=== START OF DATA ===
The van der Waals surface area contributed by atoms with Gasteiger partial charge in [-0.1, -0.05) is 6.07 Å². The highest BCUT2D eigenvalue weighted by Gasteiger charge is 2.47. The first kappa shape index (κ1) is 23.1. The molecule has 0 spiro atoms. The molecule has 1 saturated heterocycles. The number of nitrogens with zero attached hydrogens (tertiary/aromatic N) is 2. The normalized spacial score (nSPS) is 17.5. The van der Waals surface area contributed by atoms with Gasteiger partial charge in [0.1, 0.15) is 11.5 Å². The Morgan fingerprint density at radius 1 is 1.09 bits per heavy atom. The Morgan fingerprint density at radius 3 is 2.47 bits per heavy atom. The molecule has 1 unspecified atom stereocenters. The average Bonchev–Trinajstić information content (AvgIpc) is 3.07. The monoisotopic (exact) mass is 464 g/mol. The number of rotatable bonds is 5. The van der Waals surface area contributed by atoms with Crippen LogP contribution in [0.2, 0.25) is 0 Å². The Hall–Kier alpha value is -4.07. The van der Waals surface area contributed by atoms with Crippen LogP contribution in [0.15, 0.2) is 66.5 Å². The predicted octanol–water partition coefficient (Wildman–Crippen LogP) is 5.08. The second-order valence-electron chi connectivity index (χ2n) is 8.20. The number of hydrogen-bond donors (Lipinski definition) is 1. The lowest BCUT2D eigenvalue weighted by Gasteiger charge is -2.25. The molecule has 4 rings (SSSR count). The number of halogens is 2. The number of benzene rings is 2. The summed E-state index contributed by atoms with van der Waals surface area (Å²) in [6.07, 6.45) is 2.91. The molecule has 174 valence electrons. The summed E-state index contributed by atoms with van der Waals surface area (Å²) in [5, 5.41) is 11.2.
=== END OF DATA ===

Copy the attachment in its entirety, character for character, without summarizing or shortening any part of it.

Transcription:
The van der Waals surface area contributed by atoms with Gasteiger partial charge in [-0.1, -0.05) is 6.07 Å². The highest BCUT2D eigenvalue weighted by Gasteiger charge is 2.47. The first kappa shape index (κ1) is 23.1. The molecule has 0 spiro atoms. The molecule has 1 saturated heterocycles. The number of nitrogens with zero attached hydrogens (tertiary/aromatic N) is 2. The normalized spacial score (nSPS) is 17.5. The van der Waals surface area contributed by atoms with Gasteiger partial charge in [0.1, 0.15) is 11.5 Å². The Morgan fingerprint density at radius 1 is 1.09 bits per heavy atom. The Morgan fingerprint density at radius 3 is 2.47 bits per heavy atom. The molecule has 1 unspecified atom stereocenters. The average Bonchev–Trinajstić information content (AvgIpc) is 3.07. The monoisotopic (exact) mass is 464 g/mol. The number of rotatable bonds is 5. The van der Waals surface area contributed by atoms with Crippen LogP contribution in [0.2, 0.25) is 0 Å². The Hall–Kier alpha value is -4.07. The van der Waals surface area contributed by atoms with Crippen LogP contribution in [0.15, 0.2) is 66.5 Å². The predicted octanol–water partition coefficient (Wildman–Crippen LogP) is 5.08. The second-order valence-electron chi connectivity index (χ2n) is 8.20. The number of hydrogen-bond donors (Lipinski definition) is 1. The lowest BCUT2D eigenvalue weighted by Gasteiger charge is -2.25. The molecule has 4 rings (SSSR count). The number of halogens is 2. The number of benzene rings is 2. The summed E-state index contributed by atoms with van der Waals surface area (Å²) in [6.07, 6.45) is 2.91. The molecule has 174 valence electrons. The summed E-state index contributed by atoms with van der Waals surface area (Å²) in [5, 5.41) is 11.2.